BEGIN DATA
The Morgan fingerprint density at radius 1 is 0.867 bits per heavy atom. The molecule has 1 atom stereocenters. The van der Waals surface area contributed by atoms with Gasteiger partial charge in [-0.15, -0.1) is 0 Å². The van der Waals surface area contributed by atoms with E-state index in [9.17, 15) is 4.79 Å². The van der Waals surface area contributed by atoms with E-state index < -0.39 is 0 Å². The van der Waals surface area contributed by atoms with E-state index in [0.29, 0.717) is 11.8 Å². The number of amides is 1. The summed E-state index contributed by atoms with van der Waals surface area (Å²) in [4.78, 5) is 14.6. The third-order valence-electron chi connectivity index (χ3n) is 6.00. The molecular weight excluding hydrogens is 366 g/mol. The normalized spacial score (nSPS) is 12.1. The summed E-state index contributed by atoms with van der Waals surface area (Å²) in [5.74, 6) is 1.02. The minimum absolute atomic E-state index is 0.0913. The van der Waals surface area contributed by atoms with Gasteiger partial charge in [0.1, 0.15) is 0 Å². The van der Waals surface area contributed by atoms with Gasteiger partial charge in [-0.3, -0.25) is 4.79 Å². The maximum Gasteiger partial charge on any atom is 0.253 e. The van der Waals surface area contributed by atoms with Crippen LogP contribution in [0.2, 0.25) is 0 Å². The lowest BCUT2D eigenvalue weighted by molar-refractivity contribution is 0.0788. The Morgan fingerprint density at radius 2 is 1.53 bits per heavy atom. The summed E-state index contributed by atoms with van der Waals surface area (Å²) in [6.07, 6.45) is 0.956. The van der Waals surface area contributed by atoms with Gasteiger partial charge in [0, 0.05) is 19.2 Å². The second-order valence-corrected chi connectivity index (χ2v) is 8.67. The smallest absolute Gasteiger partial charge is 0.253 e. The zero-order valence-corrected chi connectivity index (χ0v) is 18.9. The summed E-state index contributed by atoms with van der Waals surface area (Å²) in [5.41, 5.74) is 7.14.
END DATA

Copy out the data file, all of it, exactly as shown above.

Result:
The Morgan fingerprint density at radius 1 is 0.867 bits per heavy atom. The molecule has 1 atom stereocenters. The van der Waals surface area contributed by atoms with Gasteiger partial charge in [-0.15, -0.1) is 0 Å². The van der Waals surface area contributed by atoms with E-state index in [9.17, 15) is 4.79 Å². The van der Waals surface area contributed by atoms with E-state index < -0.39 is 0 Å². The van der Waals surface area contributed by atoms with E-state index in [0.29, 0.717) is 11.8 Å². The number of amides is 1. The summed E-state index contributed by atoms with van der Waals surface area (Å²) in [4.78, 5) is 14.6. The third-order valence-electron chi connectivity index (χ3n) is 6.00. The molecular weight excluding hydrogens is 366 g/mol. The normalized spacial score (nSPS) is 12.1. The summed E-state index contributed by atoms with van der Waals surface area (Å²) in [5.74, 6) is 1.02. The minimum absolute atomic E-state index is 0.0913. The van der Waals surface area contributed by atoms with Gasteiger partial charge in [0.1, 0.15) is 0 Å². The van der Waals surface area contributed by atoms with Gasteiger partial charge in [-0.3, -0.25) is 4.79 Å². The maximum Gasteiger partial charge on any atom is 0.253 e. The van der Waals surface area contributed by atoms with Crippen LogP contribution in [0.2, 0.25) is 0 Å². The lowest BCUT2D eigenvalue weighted by molar-refractivity contribution is 0.0788. The Morgan fingerprint density at radius 2 is 1.53 bits per heavy atom. The summed E-state index contributed by atoms with van der Waals surface area (Å²) in [6.07, 6.45) is 0.956. The van der Waals surface area contributed by atoms with Gasteiger partial charge in [0, 0.05) is 19.2 Å². The second-order valence-corrected chi connectivity index (χ2v) is 8.67. The smallest absolute Gasteiger partial charge is 0.253 e. The zero-order valence-corrected chi connectivity index (χ0v) is 18.9. The summed E-state index contributed by atoms with van der Waals surface area (Å²) in [5.41, 5.74) is 7.14.